Note: This is part of a series. You can read part one and part two here.

Back in the transient barracks, Watkins continued crawling toward the end of the hallway. He froze. Silhouetted by flare light in the open doorway, a NVA soldier cautiously peered in to determine if anyone inside was still alive. He was also trying to ignite a satchel charge, but was having some difficulty. The sapper gave up on the satchel and Watkins saw a hand grenade rolling down the hall towards him. Watkins quickly fired two rounds at the sapper and shouted, “Grenade!” Instinctively, he covered his head with his hands. The force of the explosion pushed Watkins backward down the hall, peppering his hands, arms, and back with shrapnel. He figured this was it; he was as good as dead.

In his barracks, Pugh saw a VC sapper wearing tan shorts silhouetted in the doorway. Pugh opened fire and the VC sapper promptly returned fire. “I could feel the round snap the air around my eardrum,” Pugh said. “I raised my weapon just a tad and fired again. This time there was a thud-like sound as the VC fell to the ground.”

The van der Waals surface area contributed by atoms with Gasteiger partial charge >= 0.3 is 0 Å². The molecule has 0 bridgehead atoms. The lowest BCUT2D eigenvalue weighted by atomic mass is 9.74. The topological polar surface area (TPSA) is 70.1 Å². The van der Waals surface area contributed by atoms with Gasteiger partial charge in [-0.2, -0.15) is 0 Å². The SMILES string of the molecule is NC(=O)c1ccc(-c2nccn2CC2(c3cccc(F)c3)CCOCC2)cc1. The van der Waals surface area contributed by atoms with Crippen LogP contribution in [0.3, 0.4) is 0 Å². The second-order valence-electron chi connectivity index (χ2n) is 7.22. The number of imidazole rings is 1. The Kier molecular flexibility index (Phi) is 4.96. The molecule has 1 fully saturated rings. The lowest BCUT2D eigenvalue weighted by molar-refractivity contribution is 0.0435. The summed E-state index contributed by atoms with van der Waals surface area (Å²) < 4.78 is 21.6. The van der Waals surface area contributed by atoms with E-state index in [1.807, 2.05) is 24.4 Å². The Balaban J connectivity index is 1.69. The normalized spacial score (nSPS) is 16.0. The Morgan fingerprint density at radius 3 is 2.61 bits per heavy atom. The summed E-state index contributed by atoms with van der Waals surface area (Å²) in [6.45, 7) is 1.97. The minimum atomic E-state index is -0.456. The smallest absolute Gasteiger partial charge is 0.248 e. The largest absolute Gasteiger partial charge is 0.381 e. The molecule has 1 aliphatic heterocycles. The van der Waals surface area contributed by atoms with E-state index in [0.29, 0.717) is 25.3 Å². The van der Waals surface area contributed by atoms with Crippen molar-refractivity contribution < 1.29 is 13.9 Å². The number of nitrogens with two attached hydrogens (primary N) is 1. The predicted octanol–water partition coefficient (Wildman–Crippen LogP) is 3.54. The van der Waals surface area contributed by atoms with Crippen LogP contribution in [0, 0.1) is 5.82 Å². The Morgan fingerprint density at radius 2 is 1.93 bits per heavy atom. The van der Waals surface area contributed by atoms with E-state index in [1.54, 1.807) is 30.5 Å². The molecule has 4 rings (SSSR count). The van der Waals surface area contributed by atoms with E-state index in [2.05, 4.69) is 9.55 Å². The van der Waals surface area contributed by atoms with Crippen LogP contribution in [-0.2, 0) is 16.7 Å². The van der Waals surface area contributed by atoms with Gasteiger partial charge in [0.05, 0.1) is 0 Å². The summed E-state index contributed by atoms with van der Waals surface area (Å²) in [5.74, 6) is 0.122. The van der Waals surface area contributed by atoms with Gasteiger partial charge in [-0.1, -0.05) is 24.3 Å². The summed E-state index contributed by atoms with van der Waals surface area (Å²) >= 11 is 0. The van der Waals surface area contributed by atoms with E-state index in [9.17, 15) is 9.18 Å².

The entire compound was now a swirling battleground, with dozens of small but deadly firefights in progress. It was difficult to tell the scantily clad Americans and indigenous personnel from the enemy. And there was no command coordination, just a lot of individuals struggling against uncertain and overwhelming odds. The air was filled with enough chaos to overload the senses: screams, shouts, bullets, dust, smoke, and the smells of cordite, burning wood, rubber, fuel, and seared flesh.